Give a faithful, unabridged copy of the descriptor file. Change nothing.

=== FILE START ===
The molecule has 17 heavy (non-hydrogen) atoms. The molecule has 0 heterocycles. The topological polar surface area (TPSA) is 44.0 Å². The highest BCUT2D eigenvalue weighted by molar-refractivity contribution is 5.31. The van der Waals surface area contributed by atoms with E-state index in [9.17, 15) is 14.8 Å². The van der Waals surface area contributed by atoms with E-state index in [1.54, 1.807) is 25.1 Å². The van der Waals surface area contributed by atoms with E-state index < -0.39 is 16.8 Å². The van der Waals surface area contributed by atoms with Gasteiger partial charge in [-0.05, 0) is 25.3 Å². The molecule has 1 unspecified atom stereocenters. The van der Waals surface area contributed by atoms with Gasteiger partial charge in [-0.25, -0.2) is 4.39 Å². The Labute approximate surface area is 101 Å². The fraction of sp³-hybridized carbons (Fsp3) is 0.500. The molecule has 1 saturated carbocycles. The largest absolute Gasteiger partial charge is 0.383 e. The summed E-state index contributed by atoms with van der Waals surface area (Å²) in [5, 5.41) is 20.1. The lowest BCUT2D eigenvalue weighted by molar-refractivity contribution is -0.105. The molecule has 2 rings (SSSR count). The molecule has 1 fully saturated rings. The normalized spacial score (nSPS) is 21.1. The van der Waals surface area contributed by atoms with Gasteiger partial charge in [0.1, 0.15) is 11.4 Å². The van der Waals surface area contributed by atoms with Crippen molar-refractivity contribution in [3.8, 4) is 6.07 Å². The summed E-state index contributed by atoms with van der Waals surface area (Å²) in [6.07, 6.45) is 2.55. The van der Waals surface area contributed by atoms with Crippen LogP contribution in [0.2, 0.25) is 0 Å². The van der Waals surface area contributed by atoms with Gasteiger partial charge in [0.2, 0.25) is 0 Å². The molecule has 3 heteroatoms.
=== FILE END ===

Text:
The molecule has 17 heavy (non-hydrogen) atoms. The molecule has 0 heterocycles. The topological polar surface area (TPSA) is 44.0 Å². The highest BCUT2D eigenvalue weighted by molar-refractivity contribution is 5.31. The van der Waals surface area contributed by atoms with E-state index in [9.17, 15) is 14.8 Å². The van der Waals surface area contributed by atoms with E-state index in [1.54, 1.807) is 25.1 Å². The van der Waals surface area contributed by atoms with E-state index < -0.39 is 16.8 Å². The van der Waals surface area contributed by atoms with Gasteiger partial charge in [-0.05, 0) is 25.3 Å². The molecule has 1 unspecified atom stereocenters. The van der Waals surface area contributed by atoms with Gasteiger partial charge in [-0.25, -0.2) is 4.39 Å². The Labute approximate surface area is 101 Å². The fraction of sp³-hybridized carbons (Fsp3) is 0.500. The molecule has 1 saturated carbocycles. The largest absolute Gasteiger partial charge is 0.383 e. The summed E-state index contributed by atoms with van der Waals surface area (Å²) in [5, 5.41) is 20.1. The lowest BCUT2D eigenvalue weighted by molar-refractivity contribution is -0.105. The molecule has 2 rings (SSSR count). The molecule has 1 fully saturated rings. The normalized spacial score (nSPS) is 21.1. The van der Waals surface area contributed by atoms with Gasteiger partial charge in [0.1, 0.15) is 11.4 Å². The van der Waals surface area contributed by atoms with Crippen molar-refractivity contribution in [3.8, 4) is 6.07 Å². The summed E-state index contributed by atoms with van der Waals surface area (Å²) in [6.07, 6.45) is 2.55. The van der Waals surface area contributed by atoms with Crippen LogP contribution in [0.2, 0.25) is 0 Å². The van der Waals surface area contributed by atoms with Gasteiger partial charge in [0.2, 0.25) is 0 Å². The molecule has 3 heteroatoms.